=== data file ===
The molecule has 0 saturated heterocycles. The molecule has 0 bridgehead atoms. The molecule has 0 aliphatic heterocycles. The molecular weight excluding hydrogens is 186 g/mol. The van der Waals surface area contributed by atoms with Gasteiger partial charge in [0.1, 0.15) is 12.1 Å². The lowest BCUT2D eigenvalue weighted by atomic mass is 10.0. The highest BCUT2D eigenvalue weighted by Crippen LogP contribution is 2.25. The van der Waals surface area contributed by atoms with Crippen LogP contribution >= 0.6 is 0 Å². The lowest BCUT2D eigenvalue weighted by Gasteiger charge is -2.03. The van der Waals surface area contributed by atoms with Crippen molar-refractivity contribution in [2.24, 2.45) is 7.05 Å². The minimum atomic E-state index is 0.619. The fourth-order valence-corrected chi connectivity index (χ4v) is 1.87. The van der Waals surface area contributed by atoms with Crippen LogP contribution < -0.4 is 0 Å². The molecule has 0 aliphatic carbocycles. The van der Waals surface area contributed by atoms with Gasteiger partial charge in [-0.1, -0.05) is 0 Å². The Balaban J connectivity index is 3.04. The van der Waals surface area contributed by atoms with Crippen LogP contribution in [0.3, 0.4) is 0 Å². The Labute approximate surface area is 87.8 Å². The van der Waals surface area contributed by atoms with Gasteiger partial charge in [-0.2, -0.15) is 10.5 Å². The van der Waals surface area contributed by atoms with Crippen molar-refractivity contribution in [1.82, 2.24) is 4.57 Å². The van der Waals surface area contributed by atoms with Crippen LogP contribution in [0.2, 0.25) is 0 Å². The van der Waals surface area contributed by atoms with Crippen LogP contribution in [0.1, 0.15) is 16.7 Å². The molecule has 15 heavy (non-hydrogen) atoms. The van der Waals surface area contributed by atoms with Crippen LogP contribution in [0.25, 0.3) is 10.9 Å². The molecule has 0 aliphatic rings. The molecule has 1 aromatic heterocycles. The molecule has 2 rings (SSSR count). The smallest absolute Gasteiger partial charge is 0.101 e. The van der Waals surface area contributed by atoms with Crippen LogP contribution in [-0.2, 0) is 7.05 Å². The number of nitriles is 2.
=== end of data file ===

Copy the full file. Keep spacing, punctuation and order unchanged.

The molecule has 0 saturated heterocycles. The molecule has 0 bridgehead atoms. The molecule has 0 aliphatic heterocycles. The molecular weight excluding hydrogens is 186 g/mol. The van der Waals surface area contributed by atoms with Gasteiger partial charge in [0.1, 0.15) is 12.1 Å². The lowest BCUT2D eigenvalue weighted by atomic mass is 10.0. The highest BCUT2D eigenvalue weighted by Crippen LogP contribution is 2.25. The van der Waals surface area contributed by atoms with Crippen LogP contribution >= 0.6 is 0 Å². The lowest BCUT2D eigenvalue weighted by Gasteiger charge is -2.03. The van der Waals surface area contributed by atoms with Crippen molar-refractivity contribution in [2.24, 2.45) is 7.05 Å². The minimum atomic E-state index is 0.619. The fourth-order valence-corrected chi connectivity index (χ4v) is 1.87. The van der Waals surface area contributed by atoms with Crippen LogP contribution < -0.4 is 0 Å². The molecule has 0 aliphatic carbocycles. The van der Waals surface area contributed by atoms with Gasteiger partial charge in [-0.1, -0.05) is 0 Å². The Balaban J connectivity index is 3.04. The van der Waals surface area contributed by atoms with Crippen LogP contribution in [0.3, 0.4) is 0 Å². The Labute approximate surface area is 87.8 Å². The van der Waals surface area contributed by atoms with Gasteiger partial charge in [-0.2, -0.15) is 10.5 Å². The van der Waals surface area contributed by atoms with Crippen molar-refractivity contribution in [1.82, 2.24) is 4.57 Å². The van der Waals surface area contributed by atoms with Crippen LogP contribution in [0.2, 0.25) is 0 Å². The van der Waals surface area contributed by atoms with Crippen LogP contribution in [0.1, 0.15) is 16.7 Å². The molecule has 15 heavy (non-hydrogen) atoms. The van der Waals surface area contributed by atoms with Crippen LogP contribution in [0.25, 0.3) is 10.9 Å². The molecule has 0 aliphatic rings. The molecule has 1 aromatic heterocycles. The molecule has 2 rings (SSSR count). The smallest absolute Gasteiger partial charge is 0.101 e. The van der Waals surface area contributed by atoms with Crippen LogP contribution in [-0.2, 0) is 7.05 Å². The number of nitriles is 2.